Mpls. program takes a creative approach to city planning

E.G. Bailey
E.G. Bailey at the UBS Forum at MPR in March 2014.
Nikki Tundel |MPR News 2014

Editor's note: In this next installment of MPR News' Young Reporters Series, Christina Ayodele reports on the Creative CityMaking project in Minneapolis.

How can an arcane process like city planning become more accessible to the communities it's trying to serve?

One way is through the arts.

A program in Minneapolis called Creative CityMaking is attaching nine local artists to five city departments to participate in city planning. The initiative grows out of a yearlong pilot collaboration between the city and Intermedia Arts.

The goal is to create strategies for tackling community challenges — things like reaching out to the city's youth and trying to get a higher rate of response from people of color for surveys and city meetings.

Local artist team E.G. Bailey and Sha Cage took part in the pilot project. They chose the Cedar-Riverside area because of its diverse culture and their own connections to the community.

"It's an area that is close to our heart," Cage said. "We frequent it, we shop in it, we work in it, and we used to live there. And it's also one of the most beautiful communities in the Twin Cities, and very culturally diverse."

Bailey and Cage worked with people in the neighborhood to identify the community's assets, which ranged from gathering places like parks and schools to informal networks of people.

Bailey and Cage turned a conventional survey into a hand-drawn magazine that included an interactive map of the world.

Sha Cage
Sha Cage helped transform a community survey with E.G. Bailey
Nikki Tundel | MPR News 2012

Wendy Morris, director of creative leadership programs for Intermedia Arts, said this type of engagement worked for the community in a way traditional methods did not.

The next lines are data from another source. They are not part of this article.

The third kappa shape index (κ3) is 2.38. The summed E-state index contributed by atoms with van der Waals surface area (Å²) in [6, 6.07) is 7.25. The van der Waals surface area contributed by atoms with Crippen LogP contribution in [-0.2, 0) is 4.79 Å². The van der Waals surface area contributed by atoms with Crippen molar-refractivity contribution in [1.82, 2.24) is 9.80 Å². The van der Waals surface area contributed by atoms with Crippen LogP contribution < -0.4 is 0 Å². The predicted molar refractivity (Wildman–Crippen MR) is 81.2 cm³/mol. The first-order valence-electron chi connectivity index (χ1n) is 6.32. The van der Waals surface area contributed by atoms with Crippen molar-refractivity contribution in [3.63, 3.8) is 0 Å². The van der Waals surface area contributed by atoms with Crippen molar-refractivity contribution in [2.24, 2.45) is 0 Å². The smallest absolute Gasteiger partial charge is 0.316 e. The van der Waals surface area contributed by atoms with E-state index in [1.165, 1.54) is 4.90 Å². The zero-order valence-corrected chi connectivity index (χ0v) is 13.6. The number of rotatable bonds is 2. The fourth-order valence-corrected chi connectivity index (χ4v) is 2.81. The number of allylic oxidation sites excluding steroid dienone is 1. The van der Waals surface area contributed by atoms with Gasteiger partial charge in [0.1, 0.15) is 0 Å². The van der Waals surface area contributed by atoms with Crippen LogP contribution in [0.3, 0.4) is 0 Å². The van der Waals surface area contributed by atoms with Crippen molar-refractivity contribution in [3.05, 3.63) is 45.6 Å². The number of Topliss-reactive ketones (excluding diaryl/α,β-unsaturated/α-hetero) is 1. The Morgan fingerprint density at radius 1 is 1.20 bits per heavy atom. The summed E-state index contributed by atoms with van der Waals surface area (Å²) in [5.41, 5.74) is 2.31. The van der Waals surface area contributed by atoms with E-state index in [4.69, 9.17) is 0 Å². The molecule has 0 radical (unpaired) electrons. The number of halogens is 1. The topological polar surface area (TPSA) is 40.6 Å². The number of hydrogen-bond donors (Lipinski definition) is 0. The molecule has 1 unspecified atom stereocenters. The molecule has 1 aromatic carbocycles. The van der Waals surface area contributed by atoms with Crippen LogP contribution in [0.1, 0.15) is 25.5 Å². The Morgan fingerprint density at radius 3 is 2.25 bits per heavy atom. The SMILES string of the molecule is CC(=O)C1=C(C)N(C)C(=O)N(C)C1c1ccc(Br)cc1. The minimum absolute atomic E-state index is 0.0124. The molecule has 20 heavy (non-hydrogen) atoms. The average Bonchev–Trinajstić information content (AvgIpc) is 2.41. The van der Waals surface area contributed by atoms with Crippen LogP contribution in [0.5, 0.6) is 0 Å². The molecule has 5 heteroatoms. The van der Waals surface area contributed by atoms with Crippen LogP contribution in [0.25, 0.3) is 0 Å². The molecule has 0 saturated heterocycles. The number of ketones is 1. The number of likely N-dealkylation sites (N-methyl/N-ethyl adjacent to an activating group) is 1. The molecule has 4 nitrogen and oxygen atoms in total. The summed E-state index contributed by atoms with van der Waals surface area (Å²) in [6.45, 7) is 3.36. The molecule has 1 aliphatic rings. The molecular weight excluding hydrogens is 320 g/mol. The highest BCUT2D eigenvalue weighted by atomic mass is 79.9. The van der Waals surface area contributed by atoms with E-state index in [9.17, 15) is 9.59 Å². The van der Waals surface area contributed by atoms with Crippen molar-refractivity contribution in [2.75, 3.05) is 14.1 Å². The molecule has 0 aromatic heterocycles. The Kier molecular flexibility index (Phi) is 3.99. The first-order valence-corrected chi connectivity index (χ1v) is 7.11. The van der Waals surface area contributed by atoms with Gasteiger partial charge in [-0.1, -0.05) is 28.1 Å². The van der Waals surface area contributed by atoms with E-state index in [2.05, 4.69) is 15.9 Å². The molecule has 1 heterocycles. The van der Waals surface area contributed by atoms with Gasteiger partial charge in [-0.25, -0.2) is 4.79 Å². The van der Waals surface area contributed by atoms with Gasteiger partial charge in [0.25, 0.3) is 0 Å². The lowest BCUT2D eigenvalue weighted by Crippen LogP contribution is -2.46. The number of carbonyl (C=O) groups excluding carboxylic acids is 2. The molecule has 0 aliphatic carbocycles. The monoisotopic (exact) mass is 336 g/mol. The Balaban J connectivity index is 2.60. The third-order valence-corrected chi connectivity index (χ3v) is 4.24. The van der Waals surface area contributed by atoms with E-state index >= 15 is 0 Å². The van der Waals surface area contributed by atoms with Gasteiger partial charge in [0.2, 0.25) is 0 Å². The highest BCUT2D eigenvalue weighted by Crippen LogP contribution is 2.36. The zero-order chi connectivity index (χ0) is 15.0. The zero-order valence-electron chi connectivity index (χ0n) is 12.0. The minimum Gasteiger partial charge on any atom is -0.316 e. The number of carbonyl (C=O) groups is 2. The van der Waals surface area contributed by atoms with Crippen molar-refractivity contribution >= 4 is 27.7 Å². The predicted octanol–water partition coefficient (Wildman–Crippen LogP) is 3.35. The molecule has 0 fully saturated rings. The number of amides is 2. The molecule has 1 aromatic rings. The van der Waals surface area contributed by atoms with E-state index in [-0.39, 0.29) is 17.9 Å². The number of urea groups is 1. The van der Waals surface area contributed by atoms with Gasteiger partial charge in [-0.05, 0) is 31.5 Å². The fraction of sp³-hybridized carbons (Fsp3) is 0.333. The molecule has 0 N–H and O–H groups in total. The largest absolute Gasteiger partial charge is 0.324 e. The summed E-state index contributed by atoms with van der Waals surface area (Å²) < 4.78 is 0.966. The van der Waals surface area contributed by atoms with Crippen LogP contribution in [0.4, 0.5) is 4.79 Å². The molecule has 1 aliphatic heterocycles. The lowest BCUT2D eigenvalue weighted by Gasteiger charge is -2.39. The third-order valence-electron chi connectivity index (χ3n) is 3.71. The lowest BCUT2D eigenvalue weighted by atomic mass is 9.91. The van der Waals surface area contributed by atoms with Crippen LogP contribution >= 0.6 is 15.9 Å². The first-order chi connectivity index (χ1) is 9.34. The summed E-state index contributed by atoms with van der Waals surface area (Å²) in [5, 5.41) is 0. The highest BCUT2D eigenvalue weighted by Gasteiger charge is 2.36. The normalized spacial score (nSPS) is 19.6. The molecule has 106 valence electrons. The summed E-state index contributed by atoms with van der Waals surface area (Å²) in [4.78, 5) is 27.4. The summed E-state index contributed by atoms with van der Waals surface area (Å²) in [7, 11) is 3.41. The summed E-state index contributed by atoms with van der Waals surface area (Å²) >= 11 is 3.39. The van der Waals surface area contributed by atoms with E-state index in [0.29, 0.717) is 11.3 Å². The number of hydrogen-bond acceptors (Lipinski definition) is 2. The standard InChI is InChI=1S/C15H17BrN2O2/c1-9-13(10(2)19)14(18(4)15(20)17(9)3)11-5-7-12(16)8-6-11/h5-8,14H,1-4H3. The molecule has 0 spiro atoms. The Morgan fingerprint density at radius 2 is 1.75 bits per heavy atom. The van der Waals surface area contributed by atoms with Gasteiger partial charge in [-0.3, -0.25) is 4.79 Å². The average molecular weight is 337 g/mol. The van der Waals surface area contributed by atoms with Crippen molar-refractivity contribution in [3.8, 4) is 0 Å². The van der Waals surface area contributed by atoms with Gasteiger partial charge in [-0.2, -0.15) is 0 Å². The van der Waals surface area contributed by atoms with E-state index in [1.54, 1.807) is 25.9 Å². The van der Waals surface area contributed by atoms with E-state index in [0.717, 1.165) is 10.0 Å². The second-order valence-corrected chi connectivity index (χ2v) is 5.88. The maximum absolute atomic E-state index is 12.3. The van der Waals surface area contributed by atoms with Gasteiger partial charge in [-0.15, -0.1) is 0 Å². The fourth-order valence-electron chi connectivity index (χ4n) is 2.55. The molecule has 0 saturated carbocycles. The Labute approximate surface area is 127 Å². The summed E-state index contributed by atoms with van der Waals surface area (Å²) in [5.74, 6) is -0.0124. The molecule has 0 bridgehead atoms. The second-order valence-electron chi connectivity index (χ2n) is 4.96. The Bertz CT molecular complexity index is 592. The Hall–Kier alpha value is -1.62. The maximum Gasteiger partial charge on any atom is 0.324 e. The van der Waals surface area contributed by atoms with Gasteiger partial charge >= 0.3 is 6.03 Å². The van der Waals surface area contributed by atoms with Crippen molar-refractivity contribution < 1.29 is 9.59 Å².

"Instead of placing yourself in literally a little box to say, 'This is who I am,' the way you would in a traditional survey, there was a map where you could place yourself on the world of where it is that you come from," she said.

Four teams of artists, including Bailey and Cage, reached more than 1,900 resident, 90 percent of whom reported not having previously been involved in a city planning process.

Gulgun Kayim, director of arts, culture and the creative economy for the city of Minneapolis, said Bailey and Cage succeeded because of their connections to the neighborhood. "It's a no-brainer because these were artists who were from those communities working with the people that they knew, and they could reach them," she said.

Kayim said Creative CityMaking is the first program of its kind in Minneapolis and is proving to be a successful way to connect the city to its residents. It's funded through a combination of federal, private and city investments that total more than $1 million.

Minneapolis is receiving calls from other cities that want to implement similar programs in their communities.

Correction (Sept. 22, 2015): An earlier version of this story incorrectly stated that E.G. Bailey and Sha Cage reached more than 1,900 residents. Bailey and Cage were among a number of artists involved.